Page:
Wideband (2 to 6 GHz) 4 × 4 and 8 × 8 Butler matrices without crossover circuits are implemented on a three metal-layer structure using hybrid couplers and phase shifters realized with elliptically-shaped coupling structures. A flexible design method for phase compensation is used based on the spacing of the hybrid couplers. Measurements agree with simulation, demonstrating the amplitude and phase performance of the ports. Compared to other Butler matrix configurations, the elliptical coupling structure without crossover circuits has an ultra-wide bandwidth of several octaves.

Butler matrices are used in a wide variety of antenna feed applications, such as beamforming networks. Conventional microstrip line Butler matrices1-4 use crossover circuits, which are relatively narrowband and difficult to route. Abbosh5,6 and Bialkowski5 describe an elliptical slot-coupled technology for the required 90-degree hybrid couplers and phase shifters. The slot-coupled technology is appropriate for broadband devices, and the multi-layer structure is helpful for designing Butler matrices without crossover circuits.7-9

In this work, wideband (2 to 6 GHz) 4 × 4 and 8 × 8 Butler matrices were designed based on slot-coupled technology. A flexible design method for phase compensation was used based on the spacing of the hybrid couplers. Accordingly, each component—the 90-degree hybrid couplers, phase shifters and phase-compensation circuits—can be individually simulated and optimized. Measurement results demonstrate a fractional bandwidth (FBW) of 100 percent.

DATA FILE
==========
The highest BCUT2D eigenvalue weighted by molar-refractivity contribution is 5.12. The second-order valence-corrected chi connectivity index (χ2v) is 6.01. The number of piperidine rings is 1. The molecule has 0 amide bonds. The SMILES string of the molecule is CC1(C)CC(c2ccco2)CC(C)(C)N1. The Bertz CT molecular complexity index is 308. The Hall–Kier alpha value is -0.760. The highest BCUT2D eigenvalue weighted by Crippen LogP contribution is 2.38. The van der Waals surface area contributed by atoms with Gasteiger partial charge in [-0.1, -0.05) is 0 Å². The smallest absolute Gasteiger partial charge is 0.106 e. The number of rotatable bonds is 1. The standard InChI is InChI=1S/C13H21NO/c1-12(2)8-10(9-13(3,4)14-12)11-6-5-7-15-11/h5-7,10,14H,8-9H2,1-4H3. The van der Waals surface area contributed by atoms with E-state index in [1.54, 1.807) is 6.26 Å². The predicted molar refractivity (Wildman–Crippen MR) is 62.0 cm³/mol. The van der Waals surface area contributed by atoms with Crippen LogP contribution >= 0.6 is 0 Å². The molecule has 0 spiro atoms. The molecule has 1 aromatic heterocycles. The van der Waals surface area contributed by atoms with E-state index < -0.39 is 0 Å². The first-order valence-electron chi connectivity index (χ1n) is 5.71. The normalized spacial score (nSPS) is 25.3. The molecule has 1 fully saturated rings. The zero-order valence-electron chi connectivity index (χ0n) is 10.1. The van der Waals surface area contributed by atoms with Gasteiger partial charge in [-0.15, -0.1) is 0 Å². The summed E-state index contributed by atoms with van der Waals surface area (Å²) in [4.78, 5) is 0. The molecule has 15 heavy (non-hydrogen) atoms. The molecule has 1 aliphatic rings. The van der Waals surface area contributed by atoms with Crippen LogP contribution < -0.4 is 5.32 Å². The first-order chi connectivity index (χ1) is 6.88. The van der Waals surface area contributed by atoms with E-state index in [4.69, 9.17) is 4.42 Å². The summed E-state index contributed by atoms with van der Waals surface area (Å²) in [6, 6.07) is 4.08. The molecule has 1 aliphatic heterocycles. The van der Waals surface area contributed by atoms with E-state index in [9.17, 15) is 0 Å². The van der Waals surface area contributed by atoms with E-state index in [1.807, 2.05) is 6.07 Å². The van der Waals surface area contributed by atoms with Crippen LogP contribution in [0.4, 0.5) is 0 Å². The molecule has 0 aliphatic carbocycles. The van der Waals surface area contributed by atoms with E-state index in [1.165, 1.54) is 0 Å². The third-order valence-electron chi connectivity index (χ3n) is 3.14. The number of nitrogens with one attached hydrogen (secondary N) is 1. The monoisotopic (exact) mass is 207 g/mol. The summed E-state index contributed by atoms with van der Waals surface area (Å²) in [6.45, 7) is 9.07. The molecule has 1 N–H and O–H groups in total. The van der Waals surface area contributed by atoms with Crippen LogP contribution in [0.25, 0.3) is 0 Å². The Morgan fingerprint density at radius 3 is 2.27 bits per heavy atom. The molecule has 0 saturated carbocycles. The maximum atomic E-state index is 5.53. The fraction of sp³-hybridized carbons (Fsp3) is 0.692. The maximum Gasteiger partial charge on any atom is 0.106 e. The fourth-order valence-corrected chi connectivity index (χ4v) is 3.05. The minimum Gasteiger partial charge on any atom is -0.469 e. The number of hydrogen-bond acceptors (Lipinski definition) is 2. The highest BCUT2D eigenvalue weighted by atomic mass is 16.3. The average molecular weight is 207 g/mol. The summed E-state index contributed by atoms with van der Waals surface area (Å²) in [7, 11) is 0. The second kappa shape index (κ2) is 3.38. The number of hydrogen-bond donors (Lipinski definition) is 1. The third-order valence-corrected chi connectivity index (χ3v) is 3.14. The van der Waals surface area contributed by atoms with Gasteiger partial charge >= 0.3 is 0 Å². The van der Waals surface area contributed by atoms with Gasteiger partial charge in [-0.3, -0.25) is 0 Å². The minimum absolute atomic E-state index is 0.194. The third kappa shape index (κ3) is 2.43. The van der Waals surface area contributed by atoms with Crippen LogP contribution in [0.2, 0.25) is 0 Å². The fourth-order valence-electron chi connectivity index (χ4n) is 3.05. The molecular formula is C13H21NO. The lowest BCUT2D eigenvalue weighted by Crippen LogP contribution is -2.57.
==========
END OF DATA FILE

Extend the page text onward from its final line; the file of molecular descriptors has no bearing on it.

Figure 1

Figure 1 4 × 4 Butler matrix.

Figure 2

Figure 2 8 × 8 Butler matrix.


The Butler matrix is widely used in analog beamforming networks and is composed of N inputs and N outputs. In this article, N is 4 or 8. The number of 90-degree hybrid couplers equals (N/2) log2N, and the number of 45-degree phase shifters is (N/2) [log2N-1]. One of the N inputs produces uniform amplitudes at the output ports with a determined phase difference.7 The phase difference between output ports is different for every input port excitation; with four or eight specific values of the phase differences, the antenna array in a switched beamforming system synthesizes four or eight corresponding beams evenly pointing in different directions. The architectures of the 4 × 4 and 8 × 8 Butler matrices are illustrated in Figures 1 and 2, respectively, and their ideal operation summarized in Tables 1 and 2. A 4 × 4 Butler matrix is composed of four 90-degree hybrid couplers and two 45-degree phase shifters, while an 8 × 8 Butler matrix is composed of twelve 90-degree hybrid couplers, four 45-degree, two 22.5-degree and two 67.5-degree phase shifters.



Table 2
Figure 3

Figure 3 Elliptical coupling structures: hybrid coupler (a), phase shifter (b) and dimensions (c).

Elliptical slot-coupled technology is used for both the 90-degree hybrid couplers and phase shifters.5,6 The multi-layer structure enables the design of the Butler matrices without crossover circuits. Figure 3 shows the elliptically-shaped coupling structures of the hybrid coupler and phase shifter and their respective dimensions. The phase shifter of Figure 3b can be viewed as the hybrid coupler of Figure 3a with two ports terminated by open circuits. The last row of Tables 1 and 2 list the phase differences between adjacent antenna ports in Figures 1 and 2 for each beam direction.

Based on the above discussion, prototype 4 × 4 and 8 × 8 Butler matrices and their components were designed and simulated using a Rogers RO4003C substrate 1.016 mm thick, using a dielectric constant of 3.55 and a loss tangent of 0.0027.